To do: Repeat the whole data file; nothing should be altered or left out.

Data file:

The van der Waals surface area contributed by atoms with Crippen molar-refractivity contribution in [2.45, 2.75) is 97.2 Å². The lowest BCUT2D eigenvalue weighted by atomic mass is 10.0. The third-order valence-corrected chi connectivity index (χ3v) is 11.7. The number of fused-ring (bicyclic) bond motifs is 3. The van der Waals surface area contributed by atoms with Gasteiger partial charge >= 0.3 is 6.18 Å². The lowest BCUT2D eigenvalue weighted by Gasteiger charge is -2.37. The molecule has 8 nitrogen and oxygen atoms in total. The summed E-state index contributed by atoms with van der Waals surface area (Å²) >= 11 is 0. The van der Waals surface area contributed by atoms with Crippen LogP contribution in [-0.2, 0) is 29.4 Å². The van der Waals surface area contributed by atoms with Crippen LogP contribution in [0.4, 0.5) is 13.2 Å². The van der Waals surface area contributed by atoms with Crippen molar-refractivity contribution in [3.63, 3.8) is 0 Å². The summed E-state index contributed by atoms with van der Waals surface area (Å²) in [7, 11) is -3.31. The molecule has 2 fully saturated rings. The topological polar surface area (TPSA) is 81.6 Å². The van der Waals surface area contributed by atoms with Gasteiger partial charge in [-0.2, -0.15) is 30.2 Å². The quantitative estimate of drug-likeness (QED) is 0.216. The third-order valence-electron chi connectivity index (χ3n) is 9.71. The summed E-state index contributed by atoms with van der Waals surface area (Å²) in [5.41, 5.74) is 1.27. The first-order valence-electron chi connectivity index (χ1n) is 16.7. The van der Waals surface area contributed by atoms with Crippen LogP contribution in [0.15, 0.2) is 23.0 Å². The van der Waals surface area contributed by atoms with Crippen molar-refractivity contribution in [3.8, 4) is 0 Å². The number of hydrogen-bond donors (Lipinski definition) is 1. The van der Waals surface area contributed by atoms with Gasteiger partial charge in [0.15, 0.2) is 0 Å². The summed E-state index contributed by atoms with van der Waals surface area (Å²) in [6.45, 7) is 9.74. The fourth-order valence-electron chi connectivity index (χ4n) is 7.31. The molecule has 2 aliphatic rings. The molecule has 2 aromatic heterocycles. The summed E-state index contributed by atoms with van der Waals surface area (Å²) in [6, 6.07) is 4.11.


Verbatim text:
The van der Waals surface area contributed by atoms with Crippen molar-refractivity contribution in [2.45, 2.75) is 97.2 Å². The lowest BCUT2D eigenvalue weighted by atomic mass is 10.0. The third-order valence-corrected chi connectivity index (χ3v) is 11.7. The number of fused-ring (bicyclic) bond motifs is 3. The van der Waals surface area contributed by atoms with Gasteiger partial charge >= 0.3 is 6.18 Å². The lowest BCUT2D eigenvalue weighted by Gasteiger charge is -2.37. The molecule has 8 nitrogen and oxygen atoms in total. The summed E-state index contributed by atoms with van der Waals surface area (Å²) >= 11 is 0. The van der Waals surface area contributed by atoms with Crippen LogP contribution in [-0.2, 0) is 29.4 Å². The van der Waals surface area contributed by atoms with Crippen LogP contribution in [0.4, 0.5) is 13.2 Å². The van der Waals surface area contributed by atoms with Crippen molar-refractivity contribution in [3.63, 3.8) is 0 Å². The summed E-state index contributed by atoms with van der Waals surface area (Å²) in [7, 11) is -3.31. The molecule has 2 fully saturated rings. The topological polar surface area (TPSA) is 81.6 Å². The van der Waals surface area contributed by atoms with Gasteiger partial charge in [-0.2, -0.15) is 30.2 Å². The quantitative estimate of drug-likeness (QED) is 0.216. The third-order valence-electron chi connectivity index (χ3n) is 9.71. The summed E-state index contributed by atoms with van der Waals surface area (Å²) in [5.41, 5.74) is 1.27. The first-order valence-electron chi connectivity index (χ1n) is 16.7. The van der Waals surface area contributed by atoms with Crippen LogP contribution in [0.15, 0.2) is 23.0 Å². The van der Waals surface area contributed by atoms with Crippen molar-refractivity contribution in [3.8, 4) is 0 Å². The number of hydrogen-bond donors (Lipinski definition) is 1. The van der Waals surface area contributed by atoms with Gasteiger partial charge in [0.15, 0.2) is 0 Å². The summed E-state index contributed by atoms with van der Waals surface area (Å²) in [6.45, 7) is 9.74. The fourth-order valence-electron chi connectivity index (χ4n) is 7.31. The molecule has 2 aliphatic rings. The molecule has 2 aromatic heterocycles. The summed E-state index contributed by atoms with van der Waals surface area (Å²) in [6, 6.07) is 4.11.